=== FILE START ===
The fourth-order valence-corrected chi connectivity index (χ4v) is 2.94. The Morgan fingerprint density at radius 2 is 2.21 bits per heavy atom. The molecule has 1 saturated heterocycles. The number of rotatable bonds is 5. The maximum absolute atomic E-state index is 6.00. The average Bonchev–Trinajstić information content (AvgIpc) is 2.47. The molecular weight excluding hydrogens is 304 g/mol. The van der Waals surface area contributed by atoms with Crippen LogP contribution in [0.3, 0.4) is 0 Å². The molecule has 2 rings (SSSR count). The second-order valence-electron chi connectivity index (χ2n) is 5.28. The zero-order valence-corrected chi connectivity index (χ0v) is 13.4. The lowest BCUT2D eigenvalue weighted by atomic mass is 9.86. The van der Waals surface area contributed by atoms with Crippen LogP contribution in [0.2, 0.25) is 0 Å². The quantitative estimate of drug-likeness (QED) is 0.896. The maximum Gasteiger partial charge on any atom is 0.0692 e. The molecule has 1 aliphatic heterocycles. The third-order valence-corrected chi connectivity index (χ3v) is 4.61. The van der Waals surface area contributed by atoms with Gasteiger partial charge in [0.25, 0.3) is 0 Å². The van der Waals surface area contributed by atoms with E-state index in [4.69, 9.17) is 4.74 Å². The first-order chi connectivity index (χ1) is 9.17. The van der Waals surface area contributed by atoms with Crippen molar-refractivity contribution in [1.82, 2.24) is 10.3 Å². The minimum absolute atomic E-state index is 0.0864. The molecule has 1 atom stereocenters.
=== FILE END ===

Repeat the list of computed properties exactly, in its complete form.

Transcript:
The fourth-order valence-corrected chi connectivity index (χ4v) is 2.94. The Morgan fingerprint density at radius 2 is 2.21 bits per heavy atom. The molecule has 1 saturated heterocycles. The number of rotatable bonds is 5. The maximum absolute atomic E-state index is 6.00. The average Bonchev–Trinajstić information content (AvgIpc) is 2.47. The molecular weight excluding hydrogens is 304 g/mol. The van der Waals surface area contributed by atoms with Crippen LogP contribution in [0.3, 0.4) is 0 Å². The molecule has 2 rings (SSSR count). The second-order valence-electron chi connectivity index (χ2n) is 5.28. The zero-order valence-corrected chi connectivity index (χ0v) is 13.4. The lowest BCUT2D eigenvalue weighted by atomic mass is 9.86. The van der Waals surface area contributed by atoms with Crippen LogP contribution in [0.2, 0.25) is 0 Å². The quantitative estimate of drug-likeness (QED) is 0.896. The maximum Gasteiger partial charge on any atom is 0.0692 e. The molecule has 1 aliphatic heterocycles. The third-order valence-corrected chi connectivity index (χ3v) is 4.61. The van der Waals surface area contributed by atoms with Gasteiger partial charge in [0.25, 0.3) is 0 Å². The van der Waals surface area contributed by atoms with E-state index in [4.69, 9.17) is 4.74 Å². The first-order chi connectivity index (χ1) is 9.17. The van der Waals surface area contributed by atoms with Crippen molar-refractivity contribution in [1.82, 2.24) is 10.3 Å². The minimum absolute atomic E-state index is 0.0864. The molecule has 1 atom stereocenters.